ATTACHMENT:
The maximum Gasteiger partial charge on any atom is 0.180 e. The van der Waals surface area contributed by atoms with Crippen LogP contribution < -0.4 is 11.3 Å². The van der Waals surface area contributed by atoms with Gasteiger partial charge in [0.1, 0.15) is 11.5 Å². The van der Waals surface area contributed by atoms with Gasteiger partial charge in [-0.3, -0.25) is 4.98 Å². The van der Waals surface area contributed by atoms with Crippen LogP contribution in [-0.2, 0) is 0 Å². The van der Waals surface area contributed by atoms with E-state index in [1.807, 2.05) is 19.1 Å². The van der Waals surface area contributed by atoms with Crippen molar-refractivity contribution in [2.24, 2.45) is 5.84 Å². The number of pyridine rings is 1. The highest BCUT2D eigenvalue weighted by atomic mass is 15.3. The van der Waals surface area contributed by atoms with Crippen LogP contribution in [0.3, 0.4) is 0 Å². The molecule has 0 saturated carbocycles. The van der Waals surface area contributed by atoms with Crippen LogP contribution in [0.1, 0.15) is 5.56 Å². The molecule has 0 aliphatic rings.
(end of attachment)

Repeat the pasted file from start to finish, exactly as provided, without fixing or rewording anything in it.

The maximum Gasteiger partial charge on any atom is 0.180 e. The van der Waals surface area contributed by atoms with Crippen LogP contribution < -0.4 is 11.3 Å². The van der Waals surface area contributed by atoms with Gasteiger partial charge in [0.1, 0.15) is 11.5 Å². The van der Waals surface area contributed by atoms with Gasteiger partial charge in [-0.3, -0.25) is 4.98 Å². The van der Waals surface area contributed by atoms with Crippen LogP contribution in [-0.2, 0) is 0 Å². The van der Waals surface area contributed by atoms with E-state index in [1.807, 2.05) is 19.1 Å². The van der Waals surface area contributed by atoms with Crippen molar-refractivity contribution in [2.24, 2.45) is 5.84 Å². The number of pyridine rings is 1. The highest BCUT2D eigenvalue weighted by atomic mass is 15.3. The van der Waals surface area contributed by atoms with Crippen LogP contribution in [0.3, 0.4) is 0 Å². The molecule has 0 saturated carbocycles. The van der Waals surface area contributed by atoms with Crippen LogP contribution in [0.1, 0.15) is 5.56 Å². The molecule has 0 aliphatic rings.